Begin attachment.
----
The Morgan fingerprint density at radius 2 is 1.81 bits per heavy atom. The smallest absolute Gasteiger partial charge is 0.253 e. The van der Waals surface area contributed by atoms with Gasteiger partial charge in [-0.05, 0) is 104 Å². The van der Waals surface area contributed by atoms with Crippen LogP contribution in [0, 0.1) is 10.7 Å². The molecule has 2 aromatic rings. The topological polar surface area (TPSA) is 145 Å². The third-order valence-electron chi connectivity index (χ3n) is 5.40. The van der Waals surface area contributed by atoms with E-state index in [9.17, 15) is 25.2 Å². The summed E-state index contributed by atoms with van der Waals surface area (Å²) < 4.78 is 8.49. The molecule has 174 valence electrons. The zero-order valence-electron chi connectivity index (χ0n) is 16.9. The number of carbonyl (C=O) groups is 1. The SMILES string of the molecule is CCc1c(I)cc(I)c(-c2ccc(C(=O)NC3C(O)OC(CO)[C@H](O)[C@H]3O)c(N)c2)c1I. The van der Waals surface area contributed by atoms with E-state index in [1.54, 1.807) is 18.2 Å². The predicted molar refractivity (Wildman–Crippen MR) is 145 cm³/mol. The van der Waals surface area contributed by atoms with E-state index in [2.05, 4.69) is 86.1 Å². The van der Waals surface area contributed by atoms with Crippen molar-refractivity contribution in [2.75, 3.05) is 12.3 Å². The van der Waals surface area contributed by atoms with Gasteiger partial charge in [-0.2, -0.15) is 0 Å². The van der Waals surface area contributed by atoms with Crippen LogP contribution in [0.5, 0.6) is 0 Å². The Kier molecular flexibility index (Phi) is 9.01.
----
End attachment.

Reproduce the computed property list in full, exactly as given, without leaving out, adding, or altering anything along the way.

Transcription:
The Morgan fingerprint density at radius 2 is 1.81 bits per heavy atom. The smallest absolute Gasteiger partial charge is 0.253 e. The van der Waals surface area contributed by atoms with Gasteiger partial charge in [-0.05, 0) is 104 Å². The van der Waals surface area contributed by atoms with Crippen LogP contribution in [0, 0.1) is 10.7 Å². The molecule has 2 aromatic rings. The topological polar surface area (TPSA) is 145 Å². The third-order valence-electron chi connectivity index (χ3n) is 5.40. The van der Waals surface area contributed by atoms with E-state index in [9.17, 15) is 25.2 Å². The summed E-state index contributed by atoms with van der Waals surface area (Å²) < 4.78 is 8.49. The molecule has 174 valence electrons. The zero-order valence-electron chi connectivity index (χ0n) is 16.9. The number of carbonyl (C=O) groups is 1. The SMILES string of the molecule is CCc1c(I)cc(I)c(-c2ccc(C(=O)NC3C(O)OC(CO)[C@H](O)[C@H]3O)c(N)c2)c1I. The van der Waals surface area contributed by atoms with E-state index in [1.54, 1.807) is 18.2 Å². The predicted molar refractivity (Wildman–Crippen MR) is 145 cm³/mol. The van der Waals surface area contributed by atoms with E-state index in [2.05, 4.69) is 86.1 Å². The van der Waals surface area contributed by atoms with Crippen molar-refractivity contribution in [2.75, 3.05) is 12.3 Å². The van der Waals surface area contributed by atoms with Gasteiger partial charge in [-0.2, -0.15) is 0 Å². The van der Waals surface area contributed by atoms with Crippen LogP contribution in [0.5, 0.6) is 0 Å². The Kier molecular flexibility index (Phi) is 9.01.